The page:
TULKAREM, West Bank – For more than a year, a Palestinian couple belonging to an Islamic sect rejected by many mainstream Muslims endured insults from some of their neighbors and even death threats while struggling to maintain a quiet existence in this West Bank town.
As word spread about them, things got worse. A local Islamic court branded them apostates and dissolved their marriage. The couple, Mohammed and Samah Alawneh, now live in legal limbo.
Their plight demonstrates the tensions between a still largely conservative Palestinian society and a Western-backed government expected by the international community to ensure democratic freedoms.
The government of Palestinian President Mahmoud Abbas is dominated by secular elites and frequently cracks down on hard-line Muslims connected to its militant Islamic rival, Hamas. The seat of Abbas' government, the vibrant West Bank city of Ramallah, is dotted with bars, liquor stores and night clubs frequented by secular Muslims, although consuming alcohol is strictly forbidden in Islam.
At the same time, the Palestinian Authority — trying to build toward a state that would include the West Bank, east Jerusalem and the Hamas-ruled Gaza Strip — has shown there are limits to its religious tolerance.
Late last year, Palestinian police arrested a self-proclaimed atheist blogger for insulting Islam in his posts, and the man is still in custody. The Alawnehs are members of the Ahmadi sect, an Islamic offshoot whose members are often branded traitors and face persecution in the Muslim world. Another couple — the husband is Ahmadi, the wife is not — is facing the same proceedings.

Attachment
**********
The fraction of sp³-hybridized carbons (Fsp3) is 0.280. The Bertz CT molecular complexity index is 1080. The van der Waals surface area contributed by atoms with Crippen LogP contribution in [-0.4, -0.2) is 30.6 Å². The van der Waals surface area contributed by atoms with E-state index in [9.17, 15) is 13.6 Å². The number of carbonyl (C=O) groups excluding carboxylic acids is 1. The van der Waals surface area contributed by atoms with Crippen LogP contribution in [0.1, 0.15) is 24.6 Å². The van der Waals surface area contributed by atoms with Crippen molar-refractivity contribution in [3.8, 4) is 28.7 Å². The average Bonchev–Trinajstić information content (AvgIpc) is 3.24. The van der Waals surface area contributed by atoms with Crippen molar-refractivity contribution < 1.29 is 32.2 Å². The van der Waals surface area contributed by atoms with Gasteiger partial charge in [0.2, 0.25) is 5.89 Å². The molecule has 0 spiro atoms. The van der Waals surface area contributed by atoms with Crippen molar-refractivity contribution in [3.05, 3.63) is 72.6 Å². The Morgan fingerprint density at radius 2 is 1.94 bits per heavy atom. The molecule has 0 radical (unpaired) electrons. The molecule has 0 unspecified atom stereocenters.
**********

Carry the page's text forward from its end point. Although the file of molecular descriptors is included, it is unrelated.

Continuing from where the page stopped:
"It's like we are still living in the Middle Ages," said Mohammed Alawneh, 35. "They are deciding whether you are a believer or not. Whether you'll go to heaven or hell — and whether you are an apostate."
Followers of the Islamic Ahmadi Community are shunned by many mainstream Muslims because they recognize a 19th-century cleric as their prophet. A central tenet of Islam is that the Muhammad was the last prophet sent by God.
There are believed to be more than 4 million Ahmadis worldwide, most of them in South Asia but also with large communities in Africa and Europe. They frequently face isolation and persecution, particularly in Pakistan, where last year two of their mosques were bombed and 97 people were killed.
A few dozen Ahmadi converts live in the West Bank, whose 2.5 million-strong Palestinian population is overwhelmingly Sunni Muslim, said the local Ahmadi leader, Sheik Mohammed Sharif.
Cases involving Ahmadis, who have lived in the West Bank in small numbers for decades, have rarely been pursued — until now, lawyers said.
The Alawnehs converted to the Ahmadi sect separately six years ago, marrying in 2009. Both faced insults and death threats from Muslim preachers when news of their conversions filtered out, they said. Mohammed's family renounced them. Some of Samah's colleagues at the university where she works shun her, though others do not.
Then last year, a prosecutor in the local Islamic court, which regulates Muslim marriages, filed a complaint against them, accusing them of apostasy. They were found guilty in August, according to documents the couple showed The Associated Press.